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Letter to the editor

Thursday, January 12, 2017 @ 7:00 PM  


Dear Editor:

The Supreme Court of Canada recently, again, cited delays in criminal trial scheduling which breached the accused’s right to a fair and speedy trial and stayed serious criminal charges.

It is self-evident that lack of resources caused by inadequate funding of the justice system is the main cause of the delays. However, unavailability of counsel to act for the accused, at the totally inadequate remuneration available through legal aid, is also a contributing factor.

Yet funding is available in Ontario, from lawyers. As a result of the extension of the federal goods and services tax to lawyers’ accounts (which took place when the Ontario sales tax was harmonized with the federal GST in 2010), 8 per cent of all billings by lawyers to their clients is paid in provincial sales tax. Using rough (and probably low) estimates for the number of lawyers in private practice in Ontario (30,000) and their average annual billings ($200,000), I calculated that HST raises about half a billion dollars a year for the provincial treasury.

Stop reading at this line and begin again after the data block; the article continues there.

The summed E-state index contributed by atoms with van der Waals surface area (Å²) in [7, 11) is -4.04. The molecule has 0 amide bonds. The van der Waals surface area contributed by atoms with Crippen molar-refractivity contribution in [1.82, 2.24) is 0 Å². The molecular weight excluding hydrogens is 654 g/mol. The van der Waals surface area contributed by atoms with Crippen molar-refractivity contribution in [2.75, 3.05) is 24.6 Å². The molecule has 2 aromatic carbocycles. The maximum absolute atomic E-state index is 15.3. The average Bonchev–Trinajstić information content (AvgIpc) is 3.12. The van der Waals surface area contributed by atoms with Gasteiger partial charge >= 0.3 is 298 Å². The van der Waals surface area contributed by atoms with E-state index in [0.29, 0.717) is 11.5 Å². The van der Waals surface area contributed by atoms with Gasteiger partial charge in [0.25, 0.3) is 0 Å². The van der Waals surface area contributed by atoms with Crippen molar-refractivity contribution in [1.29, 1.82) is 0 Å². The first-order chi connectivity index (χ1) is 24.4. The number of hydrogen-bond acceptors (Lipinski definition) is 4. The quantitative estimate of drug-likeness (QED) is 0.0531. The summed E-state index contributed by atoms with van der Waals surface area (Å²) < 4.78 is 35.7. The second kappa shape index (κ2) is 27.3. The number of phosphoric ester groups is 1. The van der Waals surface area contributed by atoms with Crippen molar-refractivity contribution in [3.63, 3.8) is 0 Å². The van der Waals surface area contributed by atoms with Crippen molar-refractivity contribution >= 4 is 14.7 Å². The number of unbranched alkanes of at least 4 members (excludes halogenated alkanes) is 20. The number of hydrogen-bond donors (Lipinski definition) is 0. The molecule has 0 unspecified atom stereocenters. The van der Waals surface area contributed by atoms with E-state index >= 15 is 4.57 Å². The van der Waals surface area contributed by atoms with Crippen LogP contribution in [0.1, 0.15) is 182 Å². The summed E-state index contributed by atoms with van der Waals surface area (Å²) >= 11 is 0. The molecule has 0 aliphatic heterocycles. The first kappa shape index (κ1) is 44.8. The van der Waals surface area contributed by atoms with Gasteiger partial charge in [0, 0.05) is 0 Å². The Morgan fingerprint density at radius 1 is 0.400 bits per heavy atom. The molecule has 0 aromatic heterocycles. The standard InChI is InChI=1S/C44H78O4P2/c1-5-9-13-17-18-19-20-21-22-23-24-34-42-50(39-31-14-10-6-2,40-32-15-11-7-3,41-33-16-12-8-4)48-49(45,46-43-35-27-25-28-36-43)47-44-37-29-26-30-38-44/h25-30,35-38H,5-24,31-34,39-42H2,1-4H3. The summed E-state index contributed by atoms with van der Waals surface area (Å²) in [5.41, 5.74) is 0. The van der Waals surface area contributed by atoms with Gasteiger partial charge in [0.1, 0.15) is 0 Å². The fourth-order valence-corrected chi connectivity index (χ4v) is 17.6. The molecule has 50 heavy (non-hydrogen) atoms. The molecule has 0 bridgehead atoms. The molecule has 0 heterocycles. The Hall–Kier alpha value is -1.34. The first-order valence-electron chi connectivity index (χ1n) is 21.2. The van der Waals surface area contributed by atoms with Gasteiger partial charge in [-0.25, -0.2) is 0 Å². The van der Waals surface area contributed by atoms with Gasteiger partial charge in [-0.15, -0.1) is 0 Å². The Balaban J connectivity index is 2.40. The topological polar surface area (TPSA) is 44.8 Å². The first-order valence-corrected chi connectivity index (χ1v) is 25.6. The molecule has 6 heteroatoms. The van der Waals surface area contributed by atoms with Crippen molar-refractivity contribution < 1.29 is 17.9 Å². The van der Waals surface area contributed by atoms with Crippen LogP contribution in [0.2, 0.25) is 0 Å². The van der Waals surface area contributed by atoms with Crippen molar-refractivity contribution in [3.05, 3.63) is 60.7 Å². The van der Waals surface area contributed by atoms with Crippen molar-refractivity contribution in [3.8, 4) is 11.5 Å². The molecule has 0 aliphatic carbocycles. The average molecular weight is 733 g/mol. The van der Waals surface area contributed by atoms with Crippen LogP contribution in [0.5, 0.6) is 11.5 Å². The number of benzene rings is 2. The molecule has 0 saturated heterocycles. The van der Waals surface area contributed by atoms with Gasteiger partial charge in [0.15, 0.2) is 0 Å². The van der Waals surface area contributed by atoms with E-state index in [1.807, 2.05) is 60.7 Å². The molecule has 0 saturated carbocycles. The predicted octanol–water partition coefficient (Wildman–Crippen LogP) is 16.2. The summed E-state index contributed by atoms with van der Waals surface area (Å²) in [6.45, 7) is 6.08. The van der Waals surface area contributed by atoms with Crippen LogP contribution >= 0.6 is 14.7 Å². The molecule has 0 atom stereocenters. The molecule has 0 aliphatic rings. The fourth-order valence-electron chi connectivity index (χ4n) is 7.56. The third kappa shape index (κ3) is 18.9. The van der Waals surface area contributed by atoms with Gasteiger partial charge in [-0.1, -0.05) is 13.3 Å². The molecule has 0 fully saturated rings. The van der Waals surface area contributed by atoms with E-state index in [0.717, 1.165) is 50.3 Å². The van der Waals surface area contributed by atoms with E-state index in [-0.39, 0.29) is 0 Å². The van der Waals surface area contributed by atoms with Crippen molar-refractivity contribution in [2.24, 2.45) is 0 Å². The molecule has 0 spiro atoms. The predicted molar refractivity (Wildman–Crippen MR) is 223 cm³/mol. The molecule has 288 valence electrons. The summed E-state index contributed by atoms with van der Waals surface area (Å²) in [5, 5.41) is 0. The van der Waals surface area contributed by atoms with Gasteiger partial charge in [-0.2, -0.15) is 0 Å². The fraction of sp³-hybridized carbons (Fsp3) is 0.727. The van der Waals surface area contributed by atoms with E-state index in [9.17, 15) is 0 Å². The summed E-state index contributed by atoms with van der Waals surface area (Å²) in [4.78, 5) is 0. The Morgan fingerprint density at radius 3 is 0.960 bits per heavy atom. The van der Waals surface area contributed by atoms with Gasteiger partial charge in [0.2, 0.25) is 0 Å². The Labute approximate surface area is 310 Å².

This is found money. And if even just some of it was dedicated to the provincial justice system, the provincial government would be well able to afford to fund an effective legal aid plan, as well as to pay for more judges and court staff.

Frank P. Oster

Oster Wolfman LLP